SELF-CONTAINED BATTERY cells can exceed 90% energy-in-to-out turnaround. Quite compelling. 


    1 kg of jet fuel = 42 MJ of thermal energy.
    42 MJ × 33% (typical) = 14 MJ/kg motive energy.

    1 kg of battery (tesla) = 0.72 MJ (0.2 kWh) of stored energy.

    0.72 MJ/kg 
    × 90% (in-out) 
    × 97% (DC→AC) 
    × 92% (AC→axle) 
    = 0.58 MJ/kg


    14 MJ/kg fuel ÷ 0.58 MJ/kg battery = 24× 

    Sobering. A LOT of work to do.

    Just saying,

  21. ⊕1 to you. 

    I’m SO dâhmned old, that I’ve seen just what I was musing about, multiple times in my life. 

    Corporations are funny that way: they’ll NOT develop the next innovative thing, if the present thing is good enough for 95% of the market, and they’re coining good lucre with it without significant competition.  

    Maybe they only have golden-egg laying quail, but by buying the only goose and keeping it alive in their labs, when it comes time to roll out the geese, well … they’ve got 3 steps up on the competition.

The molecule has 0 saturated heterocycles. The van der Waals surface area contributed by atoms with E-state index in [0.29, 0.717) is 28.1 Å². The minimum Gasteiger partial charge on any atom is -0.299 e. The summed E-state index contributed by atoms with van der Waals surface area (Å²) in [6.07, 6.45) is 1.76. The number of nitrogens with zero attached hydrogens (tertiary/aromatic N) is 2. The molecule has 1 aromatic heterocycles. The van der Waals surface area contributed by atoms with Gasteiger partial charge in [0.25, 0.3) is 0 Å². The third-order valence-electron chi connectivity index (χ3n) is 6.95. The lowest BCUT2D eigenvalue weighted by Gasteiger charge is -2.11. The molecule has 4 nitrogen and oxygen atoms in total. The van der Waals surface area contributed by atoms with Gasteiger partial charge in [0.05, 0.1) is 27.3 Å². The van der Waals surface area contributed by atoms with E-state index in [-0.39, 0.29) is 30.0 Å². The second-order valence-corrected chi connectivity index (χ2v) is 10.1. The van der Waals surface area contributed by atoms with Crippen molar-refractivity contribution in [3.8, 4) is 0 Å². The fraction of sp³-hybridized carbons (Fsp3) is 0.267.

Capitalism is a far longer game to the Asian powers than it is to our Western heads. 


  22. 747 fuel: 180,000 kg.
    747 range: 10,360 km

    180,000 kg ÷ 10,360 km → 17.4 kg/km of fuel
    × 42 MJ/kg → 730 MJ/km thermal
    × 35% → 255 MJ/km mean power
    ÷ 3.6 → 71 kWh/km mean power

    Converting to battery mass

    71 kWh/km ÷ 0.50 kg/kWh → 142 kg/km.
    180,000 kg ÷ 142 kg/km → 1,270 km. (similar to yours)

    Annoyingly, unlike a jet-fueled airplane, the e-plane weighs the same at takeoff and landing. The e–747 doesn’t lose (in this case) the 180,000 kg of fuel, resulting in ever more efficient operation. I doubt that a 747 would go 10,360 km at undiminished mass. More likely, only about 7,000 km.  

    ∴ 1,270 km • ( 7000 ÷ 10360 ) → 855 km. (470 nmi)